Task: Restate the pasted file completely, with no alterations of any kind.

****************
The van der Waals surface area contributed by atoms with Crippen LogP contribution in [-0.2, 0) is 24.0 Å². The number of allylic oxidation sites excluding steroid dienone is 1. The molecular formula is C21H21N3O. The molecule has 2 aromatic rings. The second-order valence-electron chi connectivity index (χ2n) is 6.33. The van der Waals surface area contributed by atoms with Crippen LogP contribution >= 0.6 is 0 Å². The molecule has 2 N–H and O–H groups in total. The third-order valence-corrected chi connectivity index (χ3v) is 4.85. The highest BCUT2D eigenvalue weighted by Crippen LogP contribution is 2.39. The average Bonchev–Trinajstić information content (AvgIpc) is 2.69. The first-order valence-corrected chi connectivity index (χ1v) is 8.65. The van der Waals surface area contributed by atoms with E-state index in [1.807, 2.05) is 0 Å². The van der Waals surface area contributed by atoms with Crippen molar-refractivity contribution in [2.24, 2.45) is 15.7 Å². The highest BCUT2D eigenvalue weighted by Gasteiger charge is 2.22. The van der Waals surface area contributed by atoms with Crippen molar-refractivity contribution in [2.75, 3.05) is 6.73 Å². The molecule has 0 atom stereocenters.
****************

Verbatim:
The van der Waals surface area contributed by atoms with Crippen LogP contribution in [-0.2, 0) is 24.0 Å². The number of allylic oxidation sites excluding steroid dienone is 1. The molecular formula is C21H21N3O. The molecule has 2 aromatic rings. The second-order valence-electron chi connectivity index (χ2n) is 6.33. The van der Waals surface area contributed by atoms with Crippen LogP contribution >= 0.6 is 0 Å². The molecule has 2 N–H and O–H groups in total. The third-order valence-corrected chi connectivity index (χ3v) is 4.85. The highest BCUT2D eigenvalue weighted by Crippen LogP contribution is 2.39. The average Bonchev–Trinajstić information content (AvgIpc) is 2.69. The first-order valence-corrected chi connectivity index (χ1v) is 8.65. The van der Waals surface area contributed by atoms with E-state index in [1.807, 2.05) is 0 Å². The van der Waals surface area contributed by atoms with Crippen molar-refractivity contribution in [2.24, 2.45) is 15.7 Å². The highest BCUT2D eigenvalue weighted by Gasteiger charge is 2.22. The van der Waals surface area contributed by atoms with Crippen molar-refractivity contribution in [2.75, 3.05) is 6.73 Å². The molecule has 0 atom stereocenters.